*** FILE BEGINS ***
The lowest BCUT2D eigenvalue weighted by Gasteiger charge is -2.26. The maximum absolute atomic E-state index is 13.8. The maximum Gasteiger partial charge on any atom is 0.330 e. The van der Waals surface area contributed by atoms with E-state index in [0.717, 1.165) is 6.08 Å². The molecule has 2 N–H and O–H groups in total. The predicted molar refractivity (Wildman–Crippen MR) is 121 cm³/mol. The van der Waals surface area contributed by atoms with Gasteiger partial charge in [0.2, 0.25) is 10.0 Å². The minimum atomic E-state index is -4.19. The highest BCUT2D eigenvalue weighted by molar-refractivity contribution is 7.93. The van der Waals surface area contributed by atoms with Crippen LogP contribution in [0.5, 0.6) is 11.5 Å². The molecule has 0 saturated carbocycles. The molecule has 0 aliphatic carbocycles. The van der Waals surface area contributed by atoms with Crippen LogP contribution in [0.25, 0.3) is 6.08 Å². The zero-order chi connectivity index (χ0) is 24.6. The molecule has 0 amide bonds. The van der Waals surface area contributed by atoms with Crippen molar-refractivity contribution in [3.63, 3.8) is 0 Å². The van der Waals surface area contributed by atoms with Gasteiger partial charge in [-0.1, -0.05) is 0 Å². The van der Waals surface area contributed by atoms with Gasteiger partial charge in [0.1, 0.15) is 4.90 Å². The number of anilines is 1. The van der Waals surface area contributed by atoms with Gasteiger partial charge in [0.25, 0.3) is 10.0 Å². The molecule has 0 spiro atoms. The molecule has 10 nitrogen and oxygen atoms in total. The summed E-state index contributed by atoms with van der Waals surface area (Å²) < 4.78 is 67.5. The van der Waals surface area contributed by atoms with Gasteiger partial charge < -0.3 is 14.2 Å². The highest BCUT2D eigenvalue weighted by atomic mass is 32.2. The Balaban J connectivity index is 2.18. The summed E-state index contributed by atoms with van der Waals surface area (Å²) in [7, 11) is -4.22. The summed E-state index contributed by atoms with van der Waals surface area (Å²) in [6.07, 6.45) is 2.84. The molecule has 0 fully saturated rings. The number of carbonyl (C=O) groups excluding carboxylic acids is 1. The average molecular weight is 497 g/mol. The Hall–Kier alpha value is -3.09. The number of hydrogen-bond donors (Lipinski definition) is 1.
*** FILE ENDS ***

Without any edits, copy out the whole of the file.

The lowest BCUT2D eigenvalue weighted by Gasteiger charge is -2.26. The maximum absolute atomic E-state index is 13.8. The maximum Gasteiger partial charge on any atom is 0.330 e. The van der Waals surface area contributed by atoms with E-state index in [0.717, 1.165) is 6.08 Å². The molecule has 2 N–H and O–H groups in total. The predicted molar refractivity (Wildman–Crippen MR) is 121 cm³/mol. The van der Waals surface area contributed by atoms with Gasteiger partial charge in [0.2, 0.25) is 10.0 Å². The minimum atomic E-state index is -4.19. The highest BCUT2D eigenvalue weighted by molar-refractivity contribution is 7.93. The van der Waals surface area contributed by atoms with Crippen LogP contribution in [0.5, 0.6) is 11.5 Å². The molecule has 0 saturated carbocycles. The molecule has 0 aliphatic carbocycles. The van der Waals surface area contributed by atoms with Crippen LogP contribution in [0.25, 0.3) is 6.08 Å². The zero-order chi connectivity index (χ0) is 24.6. The molecule has 0 amide bonds. The van der Waals surface area contributed by atoms with Crippen molar-refractivity contribution in [3.63, 3.8) is 0 Å². The van der Waals surface area contributed by atoms with Gasteiger partial charge in [-0.1, -0.05) is 0 Å². The van der Waals surface area contributed by atoms with Gasteiger partial charge in [0.1, 0.15) is 4.90 Å². The number of anilines is 1. The van der Waals surface area contributed by atoms with Gasteiger partial charge in [0.25, 0.3) is 10.0 Å². The molecule has 0 spiro atoms. The molecule has 10 nitrogen and oxygen atoms in total. The summed E-state index contributed by atoms with van der Waals surface area (Å²) < 4.78 is 67.5. The van der Waals surface area contributed by atoms with Gasteiger partial charge < -0.3 is 14.2 Å². The highest BCUT2D eigenvalue weighted by atomic mass is 32.2. The Balaban J connectivity index is 2.18. The summed E-state index contributed by atoms with van der Waals surface area (Å²) in [7, 11) is -4.22. The summed E-state index contributed by atoms with van der Waals surface area (Å²) in [6.07, 6.45) is 2.84. The molecule has 0 fully saturated rings. The number of carbonyl (C=O) groups excluding carboxylic acids is 1. The average molecular weight is 497 g/mol. The Hall–Kier alpha value is -3.09. The number of hydrogen-bond donors (Lipinski definition) is 1.